@khloekardashian/Instagram @khloekardashian/Twitter

‘This emoji a lil too dark for you sis’: Khloé Kardashian accused of blackfishing over emoji choice

'This the skin tone you chose... during Black History Month?'

 

Edward Medeles

Internet Culture

Published Feb 3, 2021   Updated Feb 4, 2021, 6:41 am CST

“🤦🏽‍♀️🤦🏽‍♀️🤦🏽‍♀️🤦🏽‍♀️🤦🏽‍♀️🤦🏽‍♀️🤦🏽‍♀️,”  is exactly how people are reacting to Khloé Kardashian’s recent tweet using brown skin woman emoji.

https://twitter.com/khloekardashian/status/1356478147433127940

The reality star tweeted the string of emoji on Monday, the first day of Black History Month, to the dismay of many who thought her chosen emoji skin tone was much too on the dark side. 

https://twitter.com/ArieticalLih/status/1356724699854684173
https://twitter.com/thebitchtas/status/1356480323551457280
https://twitter.com/AlisaHaughton/status/1356723249053368321

Although the replies are mostly making fun of Khloé, there were those who called the reactions “unnecessary.”

https://twitter.com/Dvant3_/status/1356732595522961408
https://twitter.com/giles_maddi/status/1356746157150593025

However, this isn’t Khloé or her family’s first time being accused of “blackfishing” or cultural appropriation. The Kardashian-Jenner family has years’ worth of rocky history with Black fans and appropriating from Black culture.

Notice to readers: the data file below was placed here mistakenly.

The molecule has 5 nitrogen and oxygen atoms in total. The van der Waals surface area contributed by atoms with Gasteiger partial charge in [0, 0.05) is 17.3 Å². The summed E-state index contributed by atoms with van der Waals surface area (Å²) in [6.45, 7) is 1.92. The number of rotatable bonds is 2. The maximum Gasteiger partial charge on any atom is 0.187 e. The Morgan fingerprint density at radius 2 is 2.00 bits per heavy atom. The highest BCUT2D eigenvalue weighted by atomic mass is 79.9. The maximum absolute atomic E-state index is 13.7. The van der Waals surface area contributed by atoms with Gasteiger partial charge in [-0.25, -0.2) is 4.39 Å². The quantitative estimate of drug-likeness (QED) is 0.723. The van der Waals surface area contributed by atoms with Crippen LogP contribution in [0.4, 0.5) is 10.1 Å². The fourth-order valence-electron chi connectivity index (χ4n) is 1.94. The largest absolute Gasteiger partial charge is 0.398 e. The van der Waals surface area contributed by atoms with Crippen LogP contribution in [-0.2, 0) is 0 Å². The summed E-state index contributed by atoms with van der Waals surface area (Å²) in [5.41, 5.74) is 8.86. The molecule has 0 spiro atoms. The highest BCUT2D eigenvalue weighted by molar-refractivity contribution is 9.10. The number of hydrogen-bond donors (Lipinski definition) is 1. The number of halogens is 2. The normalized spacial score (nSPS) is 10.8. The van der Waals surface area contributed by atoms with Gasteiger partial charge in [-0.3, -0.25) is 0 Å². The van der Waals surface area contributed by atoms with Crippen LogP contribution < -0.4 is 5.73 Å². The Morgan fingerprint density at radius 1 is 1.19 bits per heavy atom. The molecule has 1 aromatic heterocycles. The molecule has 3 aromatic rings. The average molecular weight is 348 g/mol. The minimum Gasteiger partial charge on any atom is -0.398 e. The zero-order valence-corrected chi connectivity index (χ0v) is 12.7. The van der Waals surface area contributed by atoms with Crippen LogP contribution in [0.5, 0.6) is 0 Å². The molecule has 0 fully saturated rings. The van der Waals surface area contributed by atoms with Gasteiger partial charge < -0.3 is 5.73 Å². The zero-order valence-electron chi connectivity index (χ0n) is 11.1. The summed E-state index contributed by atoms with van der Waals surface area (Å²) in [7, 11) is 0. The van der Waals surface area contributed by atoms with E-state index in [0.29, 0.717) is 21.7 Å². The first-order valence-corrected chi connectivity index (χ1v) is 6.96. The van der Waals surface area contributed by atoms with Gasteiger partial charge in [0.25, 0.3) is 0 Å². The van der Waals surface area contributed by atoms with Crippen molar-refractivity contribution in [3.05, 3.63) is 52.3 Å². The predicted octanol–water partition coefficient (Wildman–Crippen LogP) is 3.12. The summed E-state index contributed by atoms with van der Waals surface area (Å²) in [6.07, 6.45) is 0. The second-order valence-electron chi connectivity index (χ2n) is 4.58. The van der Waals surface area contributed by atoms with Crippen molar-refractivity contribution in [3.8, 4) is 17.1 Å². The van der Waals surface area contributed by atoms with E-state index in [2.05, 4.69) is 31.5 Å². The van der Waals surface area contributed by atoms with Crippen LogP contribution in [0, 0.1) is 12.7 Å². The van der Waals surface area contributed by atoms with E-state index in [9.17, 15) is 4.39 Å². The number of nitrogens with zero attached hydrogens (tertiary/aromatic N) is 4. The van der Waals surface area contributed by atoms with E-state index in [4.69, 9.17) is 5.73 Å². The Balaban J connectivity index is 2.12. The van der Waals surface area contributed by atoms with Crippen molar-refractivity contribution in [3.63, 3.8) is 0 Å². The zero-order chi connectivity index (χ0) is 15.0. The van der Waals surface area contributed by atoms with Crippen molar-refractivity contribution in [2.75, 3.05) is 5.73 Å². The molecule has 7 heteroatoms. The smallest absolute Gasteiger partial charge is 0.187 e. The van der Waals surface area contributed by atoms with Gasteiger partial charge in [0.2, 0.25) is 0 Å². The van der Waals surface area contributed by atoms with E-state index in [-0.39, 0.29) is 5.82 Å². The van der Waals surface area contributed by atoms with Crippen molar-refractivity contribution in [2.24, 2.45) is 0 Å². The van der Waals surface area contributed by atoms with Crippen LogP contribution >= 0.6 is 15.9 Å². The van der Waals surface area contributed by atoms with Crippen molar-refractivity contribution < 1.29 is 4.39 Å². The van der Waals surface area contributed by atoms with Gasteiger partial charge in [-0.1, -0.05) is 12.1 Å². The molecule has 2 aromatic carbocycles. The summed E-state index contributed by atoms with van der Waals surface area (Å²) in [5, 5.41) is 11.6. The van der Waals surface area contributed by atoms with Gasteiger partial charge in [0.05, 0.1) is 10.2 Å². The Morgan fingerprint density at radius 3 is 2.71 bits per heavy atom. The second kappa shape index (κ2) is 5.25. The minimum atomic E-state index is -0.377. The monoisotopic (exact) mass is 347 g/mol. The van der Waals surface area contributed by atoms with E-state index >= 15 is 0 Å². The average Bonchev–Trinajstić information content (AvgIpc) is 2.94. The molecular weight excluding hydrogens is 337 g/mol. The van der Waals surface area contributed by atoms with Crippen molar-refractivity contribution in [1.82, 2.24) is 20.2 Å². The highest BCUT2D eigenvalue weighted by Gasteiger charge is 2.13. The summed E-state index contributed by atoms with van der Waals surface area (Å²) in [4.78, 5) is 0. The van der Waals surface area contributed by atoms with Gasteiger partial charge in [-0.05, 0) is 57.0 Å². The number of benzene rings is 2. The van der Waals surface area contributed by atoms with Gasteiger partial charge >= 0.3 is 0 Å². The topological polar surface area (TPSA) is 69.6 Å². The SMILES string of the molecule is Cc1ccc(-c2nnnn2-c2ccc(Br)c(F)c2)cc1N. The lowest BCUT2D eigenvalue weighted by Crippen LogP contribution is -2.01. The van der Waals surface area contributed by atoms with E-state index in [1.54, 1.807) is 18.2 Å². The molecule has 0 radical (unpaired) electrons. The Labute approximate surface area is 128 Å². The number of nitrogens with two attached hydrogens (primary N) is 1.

Blackfishing” is when someone uses makeup or photo filters to appear Black or mixed-race on social media.  

Just last May, Khloé was accused of “stealing” her Black friend Malika Haqq’s face. Not too long before then, Khloé faced backlash from Black women on Twitter for being a “hypocrite” over that Jordyn Woods drama. 

One user even replied asking why she’s “using Jordyn’s emojis.” 

The Kardashians are really not that new to this. Their hairstyles and skin tone evolutions IRL have caused a lot of controversy over the years. 

https://twitter.com/TheBeesKnees77/status/1255958616496013317

Twitter users seemed almost prepared with replies and memes this time around to confront Khloé’s choice of skin tone.

https://twitter.com/parrisnicolee9/status/1356677427817295874
https://twitter.com/forev4rfine/status/1356700125633069058
https://twitter.com/babyjaybub/status/1356718610761269249

While some think Khloé didn’t mean any harm, others believe her pattern of appropriation is purposeful and that she’s profiting off “black outrage.”

“But on a deeper note, these women thrive off of black outrage,” @_iwannaRAVE tweeted. “They know that that is the only way they will remain relevant and they do it every couple months smh.”


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*First Published: Feb 3, 2021, 8:09 pm CST